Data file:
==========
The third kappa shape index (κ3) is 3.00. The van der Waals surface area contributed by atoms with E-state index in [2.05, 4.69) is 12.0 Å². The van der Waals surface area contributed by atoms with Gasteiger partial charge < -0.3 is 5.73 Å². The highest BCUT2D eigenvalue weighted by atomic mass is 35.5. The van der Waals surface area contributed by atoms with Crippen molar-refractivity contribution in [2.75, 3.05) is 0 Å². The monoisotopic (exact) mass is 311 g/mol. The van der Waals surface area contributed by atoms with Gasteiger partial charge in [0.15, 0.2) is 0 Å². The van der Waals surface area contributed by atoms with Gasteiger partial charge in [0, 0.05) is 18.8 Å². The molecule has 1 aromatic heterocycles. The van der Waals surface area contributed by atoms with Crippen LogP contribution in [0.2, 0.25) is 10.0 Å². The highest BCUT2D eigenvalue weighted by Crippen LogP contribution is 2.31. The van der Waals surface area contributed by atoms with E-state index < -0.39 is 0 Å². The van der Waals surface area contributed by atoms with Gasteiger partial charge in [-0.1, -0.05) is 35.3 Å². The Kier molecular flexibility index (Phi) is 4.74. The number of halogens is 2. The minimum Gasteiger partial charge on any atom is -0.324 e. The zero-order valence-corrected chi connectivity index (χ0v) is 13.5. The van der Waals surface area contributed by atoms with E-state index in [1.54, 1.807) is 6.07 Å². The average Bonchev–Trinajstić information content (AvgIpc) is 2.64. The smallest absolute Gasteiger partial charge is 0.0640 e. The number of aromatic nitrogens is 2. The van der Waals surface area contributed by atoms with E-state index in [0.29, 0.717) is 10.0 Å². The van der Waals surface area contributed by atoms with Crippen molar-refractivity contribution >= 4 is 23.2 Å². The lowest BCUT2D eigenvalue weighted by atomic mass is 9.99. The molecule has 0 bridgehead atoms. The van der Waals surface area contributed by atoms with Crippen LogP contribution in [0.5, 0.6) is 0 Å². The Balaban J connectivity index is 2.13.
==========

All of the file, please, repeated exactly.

The third kappa shape index (κ3) is 3.00. The van der Waals surface area contributed by atoms with E-state index in [2.05, 4.69) is 12.0 Å². The van der Waals surface area contributed by atoms with Gasteiger partial charge < -0.3 is 5.73 Å². The highest BCUT2D eigenvalue weighted by atomic mass is 35.5. The van der Waals surface area contributed by atoms with Crippen molar-refractivity contribution in [2.75, 3.05) is 0 Å². The monoisotopic (exact) mass is 311 g/mol. The van der Waals surface area contributed by atoms with Gasteiger partial charge in [0.15, 0.2) is 0 Å². The van der Waals surface area contributed by atoms with Gasteiger partial charge in [0, 0.05) is 18.8 Å². The molecule has 1 aromatic heterocycles. The van der Waals surface area contributed by atoms with Crippen LogP contribution in [0.2, 0.25) is 10.0 Å². The highest BCUT2D eigenvalue weighted by Crippen LogP contribution is 2.31. The van der Waals surface area contributed by atoms with E-state index < -0.39 is 0 Å². The van der Waals surface area contributed by atoms with Gasteiger partial charge in [-0.1, -0.05) is 35.3 Å². The Kier molecular flexibility index (Phi) is 4.74. The number of halogens is 2. The minimum Gasteiger partial charge on any atom is -0.324 e. The zero-order valence-corrected chi connectivity index (χ0v) is 13.5. The van der Waals surface area contributed by atoms with E-state index in [1.54, 1.807) is 6.07 Å². The average Bonchev–Trinajstić information content (AvgIpc) is 2.64. The smallest absolute Gasteiger partial charge is 0.0640 e. The number of aromatic nitrogens is 2. The van der Waals surface area contributed by atoms with E-state index in [0.29, 0.717) is 10.0 Å². The van der Waals surface area contributed by atoms with Crippen molar-refractivity contribution >= 4 is 23.2 Å². The lowest BCUT2D eigenvalue weighted by atomic mass is 9.99. The molecule has 0 bridgehead atoms. The van der Waals surface area contributed by atoms with Crippen LogP contribution in [0.5, 0.6) is 0 Å². The Balaban J connectivity index is 2.13.